Helping an elderly parent or family member navigate the last years of life can be stressful – and scary. Download our free guide to the twilight years to get simple tools and smart action plans in managing a loved one’s later retirement – and get great ideas for your own.

Download How to Help Your Elderly Parents Navigate Their Twilight Years for free today!


How to Help Your Elderly Parents Navigate Their Twilight Years 

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Let Us Help!

We can discuss this topic and more at a complimentary appointment. As a bay area retirement planning coaches, we can give you a review and make suggestions based on your retirement objectives.

4 The Secret to Getting the Twilight Years You Really Want Infographic (1)

Important Disclosures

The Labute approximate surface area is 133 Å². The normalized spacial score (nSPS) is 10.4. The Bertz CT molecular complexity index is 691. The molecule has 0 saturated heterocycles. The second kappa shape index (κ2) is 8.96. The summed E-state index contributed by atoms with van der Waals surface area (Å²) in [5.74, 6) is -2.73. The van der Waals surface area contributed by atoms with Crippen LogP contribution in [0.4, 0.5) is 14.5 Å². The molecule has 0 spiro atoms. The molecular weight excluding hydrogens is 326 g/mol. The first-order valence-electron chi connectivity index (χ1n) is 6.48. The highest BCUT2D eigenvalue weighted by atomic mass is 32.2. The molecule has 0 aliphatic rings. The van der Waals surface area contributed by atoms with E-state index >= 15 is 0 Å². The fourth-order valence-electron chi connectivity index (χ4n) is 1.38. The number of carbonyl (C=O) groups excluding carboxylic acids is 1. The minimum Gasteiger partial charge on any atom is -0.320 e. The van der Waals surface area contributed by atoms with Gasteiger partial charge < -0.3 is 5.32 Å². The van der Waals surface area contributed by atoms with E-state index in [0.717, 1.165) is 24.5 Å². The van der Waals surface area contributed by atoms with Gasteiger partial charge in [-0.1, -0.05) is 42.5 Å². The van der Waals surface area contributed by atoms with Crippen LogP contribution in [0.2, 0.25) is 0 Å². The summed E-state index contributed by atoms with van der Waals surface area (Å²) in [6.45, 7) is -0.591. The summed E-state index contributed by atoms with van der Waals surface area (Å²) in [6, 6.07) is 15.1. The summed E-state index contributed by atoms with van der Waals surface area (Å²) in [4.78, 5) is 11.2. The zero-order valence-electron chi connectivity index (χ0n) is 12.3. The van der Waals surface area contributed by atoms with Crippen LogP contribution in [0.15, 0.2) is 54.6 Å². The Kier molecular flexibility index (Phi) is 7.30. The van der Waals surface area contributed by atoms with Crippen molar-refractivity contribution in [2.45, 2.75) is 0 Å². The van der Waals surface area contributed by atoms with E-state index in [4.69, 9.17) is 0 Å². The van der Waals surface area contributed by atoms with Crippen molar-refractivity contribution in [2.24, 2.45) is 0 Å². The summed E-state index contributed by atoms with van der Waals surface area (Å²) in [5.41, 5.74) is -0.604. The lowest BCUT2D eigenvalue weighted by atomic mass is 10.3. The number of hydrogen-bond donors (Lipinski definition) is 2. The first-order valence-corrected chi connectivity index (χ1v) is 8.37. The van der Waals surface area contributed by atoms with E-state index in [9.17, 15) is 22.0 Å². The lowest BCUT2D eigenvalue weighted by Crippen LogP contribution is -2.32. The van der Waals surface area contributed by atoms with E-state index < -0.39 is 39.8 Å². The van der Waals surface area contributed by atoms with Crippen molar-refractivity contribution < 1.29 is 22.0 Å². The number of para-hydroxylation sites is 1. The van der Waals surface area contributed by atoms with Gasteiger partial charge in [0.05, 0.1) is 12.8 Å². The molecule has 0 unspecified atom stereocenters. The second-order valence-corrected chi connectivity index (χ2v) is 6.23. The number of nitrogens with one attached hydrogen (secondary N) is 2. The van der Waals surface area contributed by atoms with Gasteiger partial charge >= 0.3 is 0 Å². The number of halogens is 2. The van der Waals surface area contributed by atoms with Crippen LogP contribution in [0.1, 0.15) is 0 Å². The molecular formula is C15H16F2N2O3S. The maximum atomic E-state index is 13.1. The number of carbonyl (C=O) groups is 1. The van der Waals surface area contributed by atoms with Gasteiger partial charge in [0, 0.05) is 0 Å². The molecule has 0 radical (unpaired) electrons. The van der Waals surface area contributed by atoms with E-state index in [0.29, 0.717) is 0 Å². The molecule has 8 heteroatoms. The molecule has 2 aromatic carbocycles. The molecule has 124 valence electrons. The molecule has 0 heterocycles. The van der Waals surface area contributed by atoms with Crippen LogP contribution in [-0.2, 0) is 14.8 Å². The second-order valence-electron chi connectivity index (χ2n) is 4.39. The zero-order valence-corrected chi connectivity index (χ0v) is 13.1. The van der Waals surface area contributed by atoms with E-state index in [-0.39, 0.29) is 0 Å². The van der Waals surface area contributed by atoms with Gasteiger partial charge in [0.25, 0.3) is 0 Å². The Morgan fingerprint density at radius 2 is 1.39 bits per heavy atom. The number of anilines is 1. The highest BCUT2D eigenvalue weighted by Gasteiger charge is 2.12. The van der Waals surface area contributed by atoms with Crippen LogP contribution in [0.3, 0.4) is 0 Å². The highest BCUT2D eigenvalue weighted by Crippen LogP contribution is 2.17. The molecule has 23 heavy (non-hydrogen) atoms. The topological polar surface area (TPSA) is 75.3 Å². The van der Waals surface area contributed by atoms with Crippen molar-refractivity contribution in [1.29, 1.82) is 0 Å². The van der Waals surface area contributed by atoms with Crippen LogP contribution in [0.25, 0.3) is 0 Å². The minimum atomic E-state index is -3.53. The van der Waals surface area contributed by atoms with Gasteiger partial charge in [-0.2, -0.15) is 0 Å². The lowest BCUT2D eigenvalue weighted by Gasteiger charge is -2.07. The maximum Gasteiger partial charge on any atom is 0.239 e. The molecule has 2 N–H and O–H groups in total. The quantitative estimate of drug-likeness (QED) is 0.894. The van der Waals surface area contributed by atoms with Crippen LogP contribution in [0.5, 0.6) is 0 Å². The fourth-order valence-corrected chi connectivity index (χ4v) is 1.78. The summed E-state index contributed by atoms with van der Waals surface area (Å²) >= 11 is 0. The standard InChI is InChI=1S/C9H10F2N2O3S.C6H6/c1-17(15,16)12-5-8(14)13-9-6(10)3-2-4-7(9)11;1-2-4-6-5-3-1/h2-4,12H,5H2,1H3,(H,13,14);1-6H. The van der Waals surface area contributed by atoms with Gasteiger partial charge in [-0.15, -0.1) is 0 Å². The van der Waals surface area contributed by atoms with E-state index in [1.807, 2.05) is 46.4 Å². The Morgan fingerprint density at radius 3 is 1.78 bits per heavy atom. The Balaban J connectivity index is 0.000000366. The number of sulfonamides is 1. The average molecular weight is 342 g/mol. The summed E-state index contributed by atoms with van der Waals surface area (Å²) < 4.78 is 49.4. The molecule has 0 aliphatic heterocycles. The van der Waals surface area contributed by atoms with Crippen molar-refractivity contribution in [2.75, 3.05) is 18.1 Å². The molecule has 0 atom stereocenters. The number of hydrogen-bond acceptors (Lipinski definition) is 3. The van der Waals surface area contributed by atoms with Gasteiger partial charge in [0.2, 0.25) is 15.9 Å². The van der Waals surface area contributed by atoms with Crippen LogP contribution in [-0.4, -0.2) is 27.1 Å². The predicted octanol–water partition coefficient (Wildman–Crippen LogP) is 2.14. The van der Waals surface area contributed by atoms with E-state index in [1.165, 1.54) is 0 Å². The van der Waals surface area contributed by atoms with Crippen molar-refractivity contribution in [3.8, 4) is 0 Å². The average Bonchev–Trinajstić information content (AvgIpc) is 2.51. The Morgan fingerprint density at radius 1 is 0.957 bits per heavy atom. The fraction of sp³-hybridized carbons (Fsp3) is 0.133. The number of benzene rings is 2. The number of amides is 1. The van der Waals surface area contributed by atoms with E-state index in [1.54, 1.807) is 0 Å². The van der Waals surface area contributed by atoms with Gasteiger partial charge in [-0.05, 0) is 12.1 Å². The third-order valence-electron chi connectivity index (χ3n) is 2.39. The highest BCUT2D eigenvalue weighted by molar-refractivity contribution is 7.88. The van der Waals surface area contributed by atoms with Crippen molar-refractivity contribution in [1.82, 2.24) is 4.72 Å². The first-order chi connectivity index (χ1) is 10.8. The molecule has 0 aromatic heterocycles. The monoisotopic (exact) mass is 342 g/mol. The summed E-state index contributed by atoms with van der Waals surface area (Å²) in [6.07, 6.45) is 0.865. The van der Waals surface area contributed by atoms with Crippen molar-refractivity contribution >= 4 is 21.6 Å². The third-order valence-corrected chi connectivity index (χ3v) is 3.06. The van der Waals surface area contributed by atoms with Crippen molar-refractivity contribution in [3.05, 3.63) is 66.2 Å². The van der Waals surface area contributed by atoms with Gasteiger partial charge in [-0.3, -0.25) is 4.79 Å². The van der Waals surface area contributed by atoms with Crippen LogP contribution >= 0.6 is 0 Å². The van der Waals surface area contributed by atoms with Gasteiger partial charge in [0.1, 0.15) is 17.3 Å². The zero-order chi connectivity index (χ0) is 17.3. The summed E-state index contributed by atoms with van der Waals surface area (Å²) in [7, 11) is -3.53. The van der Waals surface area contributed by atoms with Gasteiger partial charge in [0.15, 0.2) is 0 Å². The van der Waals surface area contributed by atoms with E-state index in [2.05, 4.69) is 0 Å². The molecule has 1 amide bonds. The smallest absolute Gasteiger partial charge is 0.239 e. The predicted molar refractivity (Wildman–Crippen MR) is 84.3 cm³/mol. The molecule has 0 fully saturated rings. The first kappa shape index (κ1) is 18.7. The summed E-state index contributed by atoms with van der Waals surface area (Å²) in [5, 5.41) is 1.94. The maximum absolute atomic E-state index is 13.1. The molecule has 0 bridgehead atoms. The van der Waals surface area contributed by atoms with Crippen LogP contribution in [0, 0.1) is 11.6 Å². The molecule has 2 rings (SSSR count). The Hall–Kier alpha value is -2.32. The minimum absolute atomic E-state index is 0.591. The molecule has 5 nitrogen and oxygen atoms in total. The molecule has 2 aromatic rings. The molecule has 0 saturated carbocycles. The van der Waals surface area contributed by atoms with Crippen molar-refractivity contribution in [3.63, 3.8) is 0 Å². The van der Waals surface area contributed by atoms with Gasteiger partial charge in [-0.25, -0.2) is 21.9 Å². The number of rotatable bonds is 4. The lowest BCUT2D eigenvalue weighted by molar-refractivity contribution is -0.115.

Material provided by Augury Consulting. Augury Consulting is not affiliated with Vitucci & Associates Insurance Services or United Planners Financial Services (United Planners). The opinions voiced in this article are for general information only. They are not intended to provide specific advice or recommendations for any individual and do not constitute an endorsement by United Planners.

To determine which investments may be appropriate for you, consult with your financial professional. Please remember that investment decisions should be based on an individual’s goals, time horizon, and tolerance for risk. Neither diversification nor asset allocation can ensure a profit or prevention of loss in times of declining values. United Planners does not render tax advice.